“You still haven’t told me your name,” I say.

He stops humming. “That won’t be necessary, Mr. Gibson.”

“But I never told you my name.”

He says nothing and resumes humming. A door opens and closes and we turn six or seven more times before stopping short. Not an ounce of light makes it through the blindfold. I feel his hands fiddling with the blindfold behind my head, hear his dry breathing, and smell something like rotting meat hanging in the air. “It stinks in here.”

Then man continues humming. He finally unties the blindfold and pulls it from my face, but I still can’t see anything. As my eyes struggle to adjust to the darkness, the man’s humming fades. He clears his throat. I hear glass rattling around, jars being unscrewed. “What was it you said you needed?” His voice is raspy but melodic. “A kidney.”

I nod, but doubt he can see me. “Yes, that’s right.” I try to feel my way around. I’m beginning to make out faint shapes: sharp edges of tables, outlines of windows, something shapely hanging from the ceiling, like a model of a vulture.

“Don’t touch anything,” he giggles. Something rattles off a table and falls to the floor and makes a thick splat when it lands. “Oopsie daisy.”

Despite his commands, I keep stepping around, swinging my arms to look for some surface to hold onto. I grab something – I think it’s his arm, but he doesn’t react. I make contact around the wrist, and then walk my hands up towards the shoulder. The arm is quite hairy. It also feels cold. Rigid. I guide my hands along a little further and reach the shoulder area. Only, there is no shoulder. Nothing but bone protruding from frayed flesh. I let go and instinctively push the arm away. It’s attached to something, but not a body. It wheels off and knocks against something a few feet away. The man’s movements stop.

“I see you’ve met Sally,” he calls out. “I won’t lie, this one won’t be cheap.” The man’s voice echoes through the cavernous room. As his words reverberate off the walls I try to pinpoint where he is to no avail. I think of answering him, but I can’t bring myself to speak. My breath is quickening, shaking. The more I focus on controlling it, the louder it seems to get. “An arm,” it echoes once more. I twist back and forth, searching again for the source. Then I feel it: that warm breath rolling through my ear. The sound of his bone-dry lips parting to form his next three words. “And a leg.”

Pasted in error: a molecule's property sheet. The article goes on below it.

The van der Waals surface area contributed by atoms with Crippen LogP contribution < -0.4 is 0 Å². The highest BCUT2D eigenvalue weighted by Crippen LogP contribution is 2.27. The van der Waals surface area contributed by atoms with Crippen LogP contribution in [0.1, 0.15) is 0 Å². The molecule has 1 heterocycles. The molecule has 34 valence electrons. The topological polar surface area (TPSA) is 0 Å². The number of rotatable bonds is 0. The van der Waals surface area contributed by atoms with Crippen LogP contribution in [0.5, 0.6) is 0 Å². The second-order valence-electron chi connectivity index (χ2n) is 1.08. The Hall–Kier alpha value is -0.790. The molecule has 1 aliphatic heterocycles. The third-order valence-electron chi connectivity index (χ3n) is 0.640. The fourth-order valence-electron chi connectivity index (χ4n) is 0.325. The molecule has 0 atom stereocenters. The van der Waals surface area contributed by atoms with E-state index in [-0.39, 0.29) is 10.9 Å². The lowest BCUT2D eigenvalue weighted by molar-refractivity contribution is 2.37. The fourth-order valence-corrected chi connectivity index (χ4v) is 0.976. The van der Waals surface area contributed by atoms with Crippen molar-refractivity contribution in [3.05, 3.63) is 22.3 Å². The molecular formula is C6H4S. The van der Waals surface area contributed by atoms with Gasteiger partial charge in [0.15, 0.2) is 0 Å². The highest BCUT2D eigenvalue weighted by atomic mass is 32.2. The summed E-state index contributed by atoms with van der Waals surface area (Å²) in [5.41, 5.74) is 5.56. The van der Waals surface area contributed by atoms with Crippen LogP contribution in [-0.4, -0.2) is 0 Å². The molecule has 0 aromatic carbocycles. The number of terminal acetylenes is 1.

The lights flick on and I see the figure hanging before the window: it’s no vulture. It’s a man with his stomach opened and flesh stretched out to both sides, dripping with fresh blood. A bone saw revs beside me. I take off in a panicked dash. He walks slowly behind me, his bare feet sticking to the blood-soaked floorboards. I try to remember the amount of turns it took to get in here. Three? Seven? I turn down one hallway, then another to a dead-end of locked doors and a tall window. The saw spins close behind. I turn back and make my way down another hallway. This one leads to a staircase, but I don’t remember taking stairs. I fly down the stairs anyway since there’s nowhere else to turn. Below is a foyer only lit by the sliver of moonlight breaking through the corners of the door.

“Don’t you want to help your poor sweet mother?” He giggles again. The saw revs louder. “A small price for the woman who bore you.”

I sprint to the end of the room towards the doors. His feet pound on the stairs behind me. I jiggle the door handles. Both locked. I bash my shoulder into one. It hurts, but the door doesn’t budge. “An arm and a leg is all I need. One arm. One leg.” The revving is distinct now. Only a few feet away. His footsteps break the silence between the saw’s spinning. He’s walking so slowly now. He knows he has me.

I bash the door again. Then again. And once more. The lock finally breaks. The door swings open and I stumble out, only catching my footing right before I faceplant into the street at the end of the sidewalk. A car swerves into the left lane to avoid me and honks. I listen for the man. No revving. No footsteps. No crackling laughs. I run and never look back.

I go home feeling lucky to be alive, but dejected. All hope that I had for the man’s miracle kidney had been swept away in that warehouse of madness. That is until I reach my front door.

Sitting on the stoop is a package – a cardboard box hastily taped with the words “Mr. Gibson” scrawled across the top in thick black lettering. I try to pick the package up and bring it inside, but it’s too heavy to move. Something large swashes inside, throwing my balance. I release the box, then rip the tape off the and open each flap of the box carefully. Inside is a blue cooler, covered in dried blood. On top of the cooler lies a folded yellow piece of paper, also taped on. I tear the paper off, unsure whether I really want to read it. But I open it anyway, my hands shaking all the while. In the same scratchy lettering as was on the box, five words are crudely etched into the paper. “An arm and a leg.” I throw the paper down, spin around and scan the front lawn. Nothing. No sign of the man. I haven’t seen him since. But one day he’ll come back for his payment. One arm. And one leg.